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I can't imagine teaching a large online course! At Bowling Green State University, they set a maximum enrollment of 30 students in an online course. I raised the limit to 35 for the course I'm teaching starting Monday, and I already dread keeping up with all the discussion groups. BGSU also strongly encourages (and maybe even requires?) that you have activities, like discussion boards, where the students interact with each other and the instructor.

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My biggest challenge keeping me from putting my physical geology course online is labs. I am looking forward to learning some ideas about how to do this!

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Mel: I'm in the middle of creating a branched flash application to make a virtual mineral id lab. I don't even have a working prototype yet, but I can explain at least the storyboard for how it's going to work if you are interested. It won't solve all your problems with putting labs online, but I think the solution for you probably has to be piecewise anyway.

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Eliza-
I would be interested in what you are doing with the virtual mineral id lab. The director of our school would really like to have our physical geology with lab course online.

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I've used online components in my in-person classes, but so far have not taught a class entirely online.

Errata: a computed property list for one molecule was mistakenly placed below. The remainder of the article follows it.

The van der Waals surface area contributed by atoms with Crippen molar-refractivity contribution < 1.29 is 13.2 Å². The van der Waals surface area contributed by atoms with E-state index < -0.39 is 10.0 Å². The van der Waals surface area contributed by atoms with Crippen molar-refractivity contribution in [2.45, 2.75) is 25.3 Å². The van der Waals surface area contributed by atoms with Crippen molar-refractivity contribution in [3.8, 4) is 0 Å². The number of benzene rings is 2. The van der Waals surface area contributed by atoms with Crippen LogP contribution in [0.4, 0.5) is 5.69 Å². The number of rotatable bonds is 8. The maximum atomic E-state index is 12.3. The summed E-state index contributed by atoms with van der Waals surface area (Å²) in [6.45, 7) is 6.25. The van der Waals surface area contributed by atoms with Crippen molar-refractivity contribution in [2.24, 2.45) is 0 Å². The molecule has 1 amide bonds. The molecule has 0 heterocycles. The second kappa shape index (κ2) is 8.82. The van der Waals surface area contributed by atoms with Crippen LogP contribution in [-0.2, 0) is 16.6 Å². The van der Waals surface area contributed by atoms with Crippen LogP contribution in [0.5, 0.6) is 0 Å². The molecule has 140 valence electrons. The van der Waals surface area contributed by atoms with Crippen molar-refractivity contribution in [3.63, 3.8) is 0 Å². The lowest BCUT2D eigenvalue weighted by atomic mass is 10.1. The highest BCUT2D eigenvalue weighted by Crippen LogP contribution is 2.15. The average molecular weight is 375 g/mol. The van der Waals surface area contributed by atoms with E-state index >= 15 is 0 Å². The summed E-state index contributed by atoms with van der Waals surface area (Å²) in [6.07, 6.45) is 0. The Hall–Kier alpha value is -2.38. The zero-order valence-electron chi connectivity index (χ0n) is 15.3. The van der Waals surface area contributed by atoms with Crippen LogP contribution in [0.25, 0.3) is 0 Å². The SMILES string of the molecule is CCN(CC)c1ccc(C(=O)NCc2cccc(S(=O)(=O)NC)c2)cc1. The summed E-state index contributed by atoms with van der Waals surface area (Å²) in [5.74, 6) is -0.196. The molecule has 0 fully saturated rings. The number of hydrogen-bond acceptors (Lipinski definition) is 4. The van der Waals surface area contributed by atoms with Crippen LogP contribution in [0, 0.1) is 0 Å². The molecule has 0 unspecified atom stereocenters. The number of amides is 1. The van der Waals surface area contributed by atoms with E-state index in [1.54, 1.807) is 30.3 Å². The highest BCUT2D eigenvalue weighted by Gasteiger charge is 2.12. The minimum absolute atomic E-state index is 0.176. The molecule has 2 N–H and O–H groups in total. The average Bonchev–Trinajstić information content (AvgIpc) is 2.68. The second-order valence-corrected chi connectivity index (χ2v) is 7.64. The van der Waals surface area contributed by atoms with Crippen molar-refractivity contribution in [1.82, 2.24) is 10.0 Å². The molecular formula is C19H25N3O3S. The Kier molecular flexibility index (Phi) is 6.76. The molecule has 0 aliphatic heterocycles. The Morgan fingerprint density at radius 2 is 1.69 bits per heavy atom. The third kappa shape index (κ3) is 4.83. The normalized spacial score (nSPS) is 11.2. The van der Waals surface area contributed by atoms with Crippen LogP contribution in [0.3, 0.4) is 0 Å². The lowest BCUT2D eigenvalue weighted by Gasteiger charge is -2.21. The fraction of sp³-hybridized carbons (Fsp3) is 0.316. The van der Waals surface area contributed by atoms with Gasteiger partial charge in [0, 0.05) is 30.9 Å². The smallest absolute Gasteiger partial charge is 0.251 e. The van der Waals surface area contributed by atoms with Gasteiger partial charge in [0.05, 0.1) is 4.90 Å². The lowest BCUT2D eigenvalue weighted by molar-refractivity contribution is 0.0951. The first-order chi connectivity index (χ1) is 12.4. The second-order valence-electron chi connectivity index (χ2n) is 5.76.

I'm interested in hearing from those of you who do: how do you inspire enthusiasm for your subject matter while teaching an online course? How do you establish good connections with students who you never meet face-to-face?

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That's a great question Selby and this will be a topic of a live discussion on Thursday. I am going to start a new thread with this topic because I think it's crucial.

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My biggest challenge right now is just the nuts and bolts of taking a traditional FTF class online. I still learning about content delivery, and how the technology we use works, and how I go about getting my class approved to go online. I'm working through all the information my school has available online first, then will go work with the instructional development folks to get all the hoops jumped through.

In our physical sciences department, there is one oceanography class taught online, but no geology classes. One class I teach would be perfect for teaching online, so I'd like to be the first to take a geology class online.

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Hi Selby (and all),